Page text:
Recommended listening

Johnny Cash With His Hot And Blue Guitar Album (1957)

Capturing the brooding charisma of his early years, Cash’s debut album is a reminder of an eclectic artist, the solemnity to his baritone rendering his Sun label mates, Elvis and Jerry lee lewis, mere mischievous schoolboys.

He rocks convincingly on “Cry! Cry! Cry!” (his first hit single), grasps the essence of country blues on “I Heard That Lonesome Whistle” and gets into a folk groove on “Rock Island Line.” The spiritual fervour heard in “I Was There When It Happened” balances the rustic good spirits of “Country Boy.” Most memorably, Cash infuses “I Walk The Line” and “Folsom Prison Blues” with the passion and foreboding that became his trademark for nearly half a century. The Tennessee Two, especially guitarist Luther Perkins, provide taut, propulsive instrumental backdrops. Hinting at the sufferings and triumphs Cash would experience in the decades ahead, the album provides the foundation of an indisputably legendary career.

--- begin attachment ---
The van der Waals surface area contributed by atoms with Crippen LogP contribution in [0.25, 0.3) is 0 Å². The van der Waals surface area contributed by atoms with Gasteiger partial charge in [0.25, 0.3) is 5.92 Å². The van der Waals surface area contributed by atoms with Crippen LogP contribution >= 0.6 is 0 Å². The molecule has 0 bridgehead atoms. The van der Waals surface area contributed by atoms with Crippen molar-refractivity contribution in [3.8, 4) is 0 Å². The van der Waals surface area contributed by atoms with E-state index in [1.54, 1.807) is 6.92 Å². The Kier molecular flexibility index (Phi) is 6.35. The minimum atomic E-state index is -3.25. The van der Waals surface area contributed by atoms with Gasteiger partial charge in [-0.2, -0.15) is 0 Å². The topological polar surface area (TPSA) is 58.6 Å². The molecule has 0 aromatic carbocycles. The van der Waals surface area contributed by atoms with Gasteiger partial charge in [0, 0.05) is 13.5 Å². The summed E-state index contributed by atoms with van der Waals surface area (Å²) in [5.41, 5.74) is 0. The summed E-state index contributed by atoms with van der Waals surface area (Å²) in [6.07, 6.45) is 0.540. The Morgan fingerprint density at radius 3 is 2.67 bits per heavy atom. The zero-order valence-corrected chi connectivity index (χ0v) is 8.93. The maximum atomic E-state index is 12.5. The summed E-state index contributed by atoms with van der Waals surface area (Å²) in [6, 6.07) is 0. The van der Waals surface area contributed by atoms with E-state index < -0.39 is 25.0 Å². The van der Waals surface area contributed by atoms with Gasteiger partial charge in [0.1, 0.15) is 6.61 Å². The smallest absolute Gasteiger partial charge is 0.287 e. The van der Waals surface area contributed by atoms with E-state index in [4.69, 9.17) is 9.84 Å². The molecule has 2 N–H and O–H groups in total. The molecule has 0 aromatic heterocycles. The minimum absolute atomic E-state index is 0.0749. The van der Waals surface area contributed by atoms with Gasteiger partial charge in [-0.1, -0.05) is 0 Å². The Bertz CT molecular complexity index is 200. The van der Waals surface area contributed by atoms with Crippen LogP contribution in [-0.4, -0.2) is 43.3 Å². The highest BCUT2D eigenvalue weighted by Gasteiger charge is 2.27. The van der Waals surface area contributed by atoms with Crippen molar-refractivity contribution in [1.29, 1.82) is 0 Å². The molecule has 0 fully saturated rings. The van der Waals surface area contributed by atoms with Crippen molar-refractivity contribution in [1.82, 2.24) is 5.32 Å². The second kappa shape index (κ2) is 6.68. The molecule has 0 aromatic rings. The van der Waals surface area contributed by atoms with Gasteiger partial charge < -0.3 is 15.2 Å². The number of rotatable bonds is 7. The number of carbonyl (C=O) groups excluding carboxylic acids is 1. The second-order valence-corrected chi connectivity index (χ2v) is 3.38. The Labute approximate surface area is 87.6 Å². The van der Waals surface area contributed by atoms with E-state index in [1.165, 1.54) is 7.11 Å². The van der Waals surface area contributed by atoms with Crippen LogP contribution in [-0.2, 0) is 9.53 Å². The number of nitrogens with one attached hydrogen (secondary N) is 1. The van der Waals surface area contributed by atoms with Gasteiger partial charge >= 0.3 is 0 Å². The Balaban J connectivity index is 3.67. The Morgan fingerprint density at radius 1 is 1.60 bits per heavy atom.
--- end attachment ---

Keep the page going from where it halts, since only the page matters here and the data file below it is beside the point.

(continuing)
Woefully absent from the digital domain for years, the album finally saw the laser light courtesy of Varese Vintage, a superb reissue of the original twelve tracks in correct sequencing, with five bonus cuts, newly penned liner notes from Bill Dahl, and the album’s original cover art.

Cash’s baritone, backed by the Luther Perkins’ tick-tack guitar and Marshall Grant’s upright acoustic bass, is equally at home fuelling rhythmic train songs, such as Leadbelly’s “Rock Island Line” and the traditional “The Wreck of the Old ’97,” as going down-tempo for prison laments such as Hank Williams’ “(I Heard That) Lonesome Whistle Blow)” and Jimmie Skinner’s “Doin’ My Time”.

Elvis, Carl Perkins, and Jerry Lee Lewis might have provided the archetypal rock ‘n’ roll sound of Sun Records, yet Sam Phillips deployed Cash’s decidedly different catalog for the label’s first long-player, a less surprising decision with hindsight when re-appraising this rock solid debut.

Johnny Cash Ring Of Fire (The Best Of Johnny Cash) (1963)

Johnny Cash At Folsom Prison (1968)

Johnny Cash At San Quentin (1969)

Originally a single album, ‘At San Quentin’ is now a deluxe three-disc, Legacy Edition Package; two CDs containing 31 selections, 13 them previously unissued, plus a DVD called Johnny Cash In San Quentin, a 1969 documentary made by England’s Granada TV for British television. It is, by turns, exhilarating and harrowing; among the tunes is a full rendition of ‘‘A Boy Named Sue,’‘ the rollicking, rowdy smash that in 1969 topped the C & W singles charts for five weeks, while also reaching number two on the Pop side.

Johnny Cash American Recordings Album (1994)